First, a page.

Greinke plans to stick with what works vs. Mets

After Cy Young-worthy season, Dodgers righty ready for NLDS Game 2

Greinke plans to stick with what works vs. Mets

LOS ANGELES -- Zack Greinke typically doesn't receive a live scouting report such as the one the New York Mets essentially handed him in Friday night's National League Division Series opener at Dodger Stadium.

From the Mets' perspective, that probably was the last thing Greinke needed, given his considerable skills.

Game Date Matchup
Gm 1 Oct. 9 NYM 3, LAD 1
Gm 2 Oct. 10 LAD 5, NYM 2
Gm 3 Oct. 12 NYM 13, LAD 7
Gm 4 Oct. 13 LAD 3, NYM 1
Gm 5 Oct. 15 NYM 3, LAD 2

"I think we're capable of bouncing back because we've got Zack Greinke pitching tomorrow," Dodgers catcher A.J. Ellis said after New York's 3-1 triumph in Friday's Game 1.

Greinke, who's scheduled to start tonight's Game 2 for Los Angeles (9 p.m. ET on TBS), usually spends the night before he starts watching left-hander Clayton Kershaw dominate lineups filled with right-handed batters in often-futile attempts by opponents hoping to gain a platoon edge. In fact, Kershaw faced 688 righties compared to 202 lefty swingers during the regular season. This does little for Greinke, who as a right-hander faces a much higher percentage of left-handed batters than Kershaw does.

This time was different. Greinke, who'll oppose Noah Syndergaard, had the privilege of watching three left-handed hitters who'll probably start Game 2 for the Mets: Curtis Granderson, Daniel Murphy and Lucas Duda. Seeing them swing should prove more valuable for Greinke than any analytics-stuffed report that the well-meaning folks in the Dodgers' baseball operations department offer him.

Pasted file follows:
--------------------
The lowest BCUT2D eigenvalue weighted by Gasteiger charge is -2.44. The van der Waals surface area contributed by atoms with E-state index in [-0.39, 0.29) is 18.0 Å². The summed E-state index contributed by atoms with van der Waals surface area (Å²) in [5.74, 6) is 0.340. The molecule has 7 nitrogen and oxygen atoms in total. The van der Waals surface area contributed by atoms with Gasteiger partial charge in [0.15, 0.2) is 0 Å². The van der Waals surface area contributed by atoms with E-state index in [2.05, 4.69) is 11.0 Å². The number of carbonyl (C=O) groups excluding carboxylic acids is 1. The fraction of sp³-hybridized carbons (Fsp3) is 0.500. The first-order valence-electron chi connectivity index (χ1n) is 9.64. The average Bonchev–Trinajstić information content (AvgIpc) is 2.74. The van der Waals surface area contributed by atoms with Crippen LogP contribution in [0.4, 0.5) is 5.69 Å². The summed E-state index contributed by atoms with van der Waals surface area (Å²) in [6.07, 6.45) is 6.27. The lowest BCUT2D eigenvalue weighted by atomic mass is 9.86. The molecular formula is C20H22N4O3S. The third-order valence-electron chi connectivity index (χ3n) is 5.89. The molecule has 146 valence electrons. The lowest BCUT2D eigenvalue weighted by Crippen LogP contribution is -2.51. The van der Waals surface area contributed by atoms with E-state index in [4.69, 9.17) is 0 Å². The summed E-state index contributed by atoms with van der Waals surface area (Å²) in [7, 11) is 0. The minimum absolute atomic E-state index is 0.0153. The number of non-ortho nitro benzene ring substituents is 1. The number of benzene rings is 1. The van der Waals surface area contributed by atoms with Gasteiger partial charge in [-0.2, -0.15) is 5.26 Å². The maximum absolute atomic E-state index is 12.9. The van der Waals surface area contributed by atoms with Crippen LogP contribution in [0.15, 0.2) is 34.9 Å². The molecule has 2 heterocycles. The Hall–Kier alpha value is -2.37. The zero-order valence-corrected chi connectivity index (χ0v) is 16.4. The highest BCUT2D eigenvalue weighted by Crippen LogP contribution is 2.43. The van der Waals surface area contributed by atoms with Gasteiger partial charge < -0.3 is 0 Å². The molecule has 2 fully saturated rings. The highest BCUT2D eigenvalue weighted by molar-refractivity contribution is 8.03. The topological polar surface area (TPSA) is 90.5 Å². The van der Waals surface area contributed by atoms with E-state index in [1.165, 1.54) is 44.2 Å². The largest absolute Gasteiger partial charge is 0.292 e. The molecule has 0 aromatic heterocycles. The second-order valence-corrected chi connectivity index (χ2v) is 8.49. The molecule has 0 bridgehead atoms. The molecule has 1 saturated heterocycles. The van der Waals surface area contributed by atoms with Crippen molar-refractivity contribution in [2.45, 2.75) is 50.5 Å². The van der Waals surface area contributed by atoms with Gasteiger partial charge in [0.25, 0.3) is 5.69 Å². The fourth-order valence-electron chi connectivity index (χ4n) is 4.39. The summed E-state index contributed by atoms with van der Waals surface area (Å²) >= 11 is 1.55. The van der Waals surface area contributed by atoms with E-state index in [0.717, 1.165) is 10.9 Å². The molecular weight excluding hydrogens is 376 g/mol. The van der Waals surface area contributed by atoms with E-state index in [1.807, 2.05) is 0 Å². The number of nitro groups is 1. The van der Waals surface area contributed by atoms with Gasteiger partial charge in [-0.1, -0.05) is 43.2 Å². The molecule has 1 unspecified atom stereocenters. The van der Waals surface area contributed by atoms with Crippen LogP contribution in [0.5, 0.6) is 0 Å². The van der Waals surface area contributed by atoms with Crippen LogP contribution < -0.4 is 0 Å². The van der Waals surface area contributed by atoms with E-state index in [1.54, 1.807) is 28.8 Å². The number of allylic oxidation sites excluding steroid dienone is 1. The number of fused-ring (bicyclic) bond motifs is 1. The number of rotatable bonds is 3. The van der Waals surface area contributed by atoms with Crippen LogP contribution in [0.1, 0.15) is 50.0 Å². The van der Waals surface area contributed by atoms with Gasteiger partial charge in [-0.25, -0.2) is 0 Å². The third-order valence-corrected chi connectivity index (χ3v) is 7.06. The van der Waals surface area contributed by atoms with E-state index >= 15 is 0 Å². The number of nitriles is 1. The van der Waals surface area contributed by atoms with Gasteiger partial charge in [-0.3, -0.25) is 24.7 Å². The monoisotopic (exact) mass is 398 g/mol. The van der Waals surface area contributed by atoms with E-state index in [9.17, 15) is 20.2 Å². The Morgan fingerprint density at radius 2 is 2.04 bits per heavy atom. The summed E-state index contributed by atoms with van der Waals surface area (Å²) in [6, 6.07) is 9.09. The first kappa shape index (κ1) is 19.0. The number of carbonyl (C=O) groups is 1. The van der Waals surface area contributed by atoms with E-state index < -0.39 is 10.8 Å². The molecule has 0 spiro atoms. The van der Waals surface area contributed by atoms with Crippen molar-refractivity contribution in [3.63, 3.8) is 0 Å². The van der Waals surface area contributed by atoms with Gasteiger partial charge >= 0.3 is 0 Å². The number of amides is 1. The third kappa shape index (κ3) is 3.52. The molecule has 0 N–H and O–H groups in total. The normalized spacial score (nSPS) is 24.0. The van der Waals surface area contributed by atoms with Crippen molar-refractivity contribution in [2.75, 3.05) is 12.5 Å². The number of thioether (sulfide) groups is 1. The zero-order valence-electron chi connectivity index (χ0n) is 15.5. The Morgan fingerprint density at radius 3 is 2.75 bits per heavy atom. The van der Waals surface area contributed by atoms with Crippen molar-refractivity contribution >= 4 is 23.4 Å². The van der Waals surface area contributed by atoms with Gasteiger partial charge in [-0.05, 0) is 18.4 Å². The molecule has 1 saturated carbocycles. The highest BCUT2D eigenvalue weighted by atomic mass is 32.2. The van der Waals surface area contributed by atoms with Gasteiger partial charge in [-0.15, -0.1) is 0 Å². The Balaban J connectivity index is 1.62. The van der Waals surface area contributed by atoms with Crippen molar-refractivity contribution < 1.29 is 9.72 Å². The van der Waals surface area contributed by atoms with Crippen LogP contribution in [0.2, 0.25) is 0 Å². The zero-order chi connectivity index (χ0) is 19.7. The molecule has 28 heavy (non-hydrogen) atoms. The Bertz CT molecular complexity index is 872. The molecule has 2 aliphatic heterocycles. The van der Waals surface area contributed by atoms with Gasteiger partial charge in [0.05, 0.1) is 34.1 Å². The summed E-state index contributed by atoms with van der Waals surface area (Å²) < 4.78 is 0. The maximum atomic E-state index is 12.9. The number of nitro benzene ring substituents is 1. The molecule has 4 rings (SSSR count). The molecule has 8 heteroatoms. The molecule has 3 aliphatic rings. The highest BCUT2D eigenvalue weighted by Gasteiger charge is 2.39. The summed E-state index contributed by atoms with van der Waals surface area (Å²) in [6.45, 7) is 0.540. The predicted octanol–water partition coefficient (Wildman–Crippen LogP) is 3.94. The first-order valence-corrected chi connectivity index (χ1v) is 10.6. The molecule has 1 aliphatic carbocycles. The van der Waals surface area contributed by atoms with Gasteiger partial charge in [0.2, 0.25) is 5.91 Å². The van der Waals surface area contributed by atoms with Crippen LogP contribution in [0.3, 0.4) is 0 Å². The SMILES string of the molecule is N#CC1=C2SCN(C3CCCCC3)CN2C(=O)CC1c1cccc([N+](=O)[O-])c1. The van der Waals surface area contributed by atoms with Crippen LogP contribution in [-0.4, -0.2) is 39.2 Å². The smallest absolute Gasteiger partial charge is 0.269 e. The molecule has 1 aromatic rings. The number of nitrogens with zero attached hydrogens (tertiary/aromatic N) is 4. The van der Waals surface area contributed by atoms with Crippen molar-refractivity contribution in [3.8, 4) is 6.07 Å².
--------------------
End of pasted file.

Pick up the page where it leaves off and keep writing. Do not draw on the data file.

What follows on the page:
"They have more. I guess I don't even know how much more they have," Greinke said Friday, referring to the pregame information heaped upon him. "We had a bunch last year, too, and I've kind of just stuck with the same type of stuff I've always used."

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Most of the time, Greinke's personal touch suffices.

Along with Kershaw and Chicago Cubs right-hander Jake Arrieta, Greinke is a top candidate to win the National League Cy Young Award, an honor he captured in 2009 in the American League while pitching for Kansas City. As impressive as Greinke's basic statistics are -- a 19-3 record that generated a Majors-best .864 winning percentage, as well as leading MLB with a 1.66 ERA -- the story behind the numbers, as well as the numbers behind the numbers, are even more compelling.

Consider, for example, Greinke's ERA. It was the lowest by a qualified starter (minimum 162 innings) since Atlanta's Greg Maddux fashioned a 1.63 ERA in 1995. Moreover, Greinke's ERA never reached or exceeded 2.00 all season. He joined an elite trio of hurlers who have accomplished that since the end of the Deadball Era in 1920: Maddux (1994), Pedro Martinez (1997 with Montreal and 2000 with Boston) and Roger Clemens (Houston, 2005).

Greinke wins 19th, ERA crown

Greinke, who turns 32 on Oct. 21, recorded 26 starts in which he allowed two or fewer runs, earned or unearned. That's the highest number of such games since Houston's Mike Scott had 27 in 1986. However, Scott totaled 37 starts that year, five more than Greinke in 2015.

Also, Greinke's 0.844 WHIP was the lowest by a qualified starter since Martinez's 0.737 in 2000.

As it turns out, Greinke has learned plenty from watching Kershaw from the vantage point of the Dodgers dugout since he joined the club in 2013.

"If your pitches are that good, they can't do anything with them," Greinke said. "And that's what Kershaw has done ever since I've been here. So I've probably stopped trying to trick guys as much as I used to, and try to make my pitches as good as possible."

Chris Haft is a reporter for MLB.com. This story was not subject to the approval of Major League Baseball or its clubs.